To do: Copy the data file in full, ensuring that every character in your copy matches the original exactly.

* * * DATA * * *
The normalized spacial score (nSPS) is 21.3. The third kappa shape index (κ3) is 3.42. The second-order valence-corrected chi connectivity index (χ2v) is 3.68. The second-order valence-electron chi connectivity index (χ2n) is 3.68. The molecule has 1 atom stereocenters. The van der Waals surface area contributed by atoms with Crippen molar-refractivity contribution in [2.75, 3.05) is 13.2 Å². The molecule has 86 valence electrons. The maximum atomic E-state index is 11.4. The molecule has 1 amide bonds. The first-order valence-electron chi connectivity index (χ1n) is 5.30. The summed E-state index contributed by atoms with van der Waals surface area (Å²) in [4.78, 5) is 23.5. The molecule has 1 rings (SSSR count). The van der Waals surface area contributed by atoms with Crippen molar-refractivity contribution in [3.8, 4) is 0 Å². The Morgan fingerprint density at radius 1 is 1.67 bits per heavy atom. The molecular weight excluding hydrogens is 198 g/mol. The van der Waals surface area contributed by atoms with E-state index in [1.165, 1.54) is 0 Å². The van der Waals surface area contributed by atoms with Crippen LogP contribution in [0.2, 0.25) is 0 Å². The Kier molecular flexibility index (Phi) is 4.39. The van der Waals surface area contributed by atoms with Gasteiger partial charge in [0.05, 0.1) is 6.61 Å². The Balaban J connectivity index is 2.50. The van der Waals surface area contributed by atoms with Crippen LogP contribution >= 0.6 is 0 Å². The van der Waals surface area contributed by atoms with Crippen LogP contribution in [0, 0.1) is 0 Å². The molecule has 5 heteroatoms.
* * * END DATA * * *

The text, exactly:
The normalized spacial score (nSPS) is 21.3. The third kappa shape index (κ3) is 3.42. The second-order valence-corrected chi connectivity index (χ2v) is 3.68. The second-order valence-electron chi connectivity index (χ2n) is 3.68. The molecule has 1 atom stereocenters. The van der Waals surface area contributed by atoms with Crippen molar-refractivity contribution in [2.75, 3.05) is 13.2 Å². The molecule has 86 valence electrons. The maximum atomic E-state index is 11.4. The molecule has 1 amide bonds. The first-order valence-electron chi connectivity index (χ1n) is 5.30. The summed E-state index contributed by atoms with van der Waals surface area (Å²) in [4.78, 5) is 23.5. The molecule has 1 rings (SSSR count). The van der Waals surface area contributed by atoms with Crippen molar-refractivity contribution in [3.8, 4) is 0 Å². The Morgan fingerprint density at radius 1 is 1.67 bits per heavy atom. The molecular weight excluding hydrogens is 198 g/mol. The van der Waals surface area contributed by atoms with E-state index in [1.165, 1.54) is 0 Å². The van der Waals surface area contributed by atoms with Crippen LogP contribution in [0.2, 0.25) is 0 Å². The Kier molecular flexibility index (Phi) is 4.39. The van der Waals surface area contributed by atoms with Gasteiger partial charge in [0.05, 0.1) is 6.61 Å². The Balaban J connectivity index is 2.50. The van der Waals surface area contributed by atoms with Crippen LogP contribution >= 0.6 is 0 Å². The van der Waals surface area contributed by atoms with Crippen LogP contribution in [0, 0.1) is 0 Å². The molecule has 5 heteroatoms.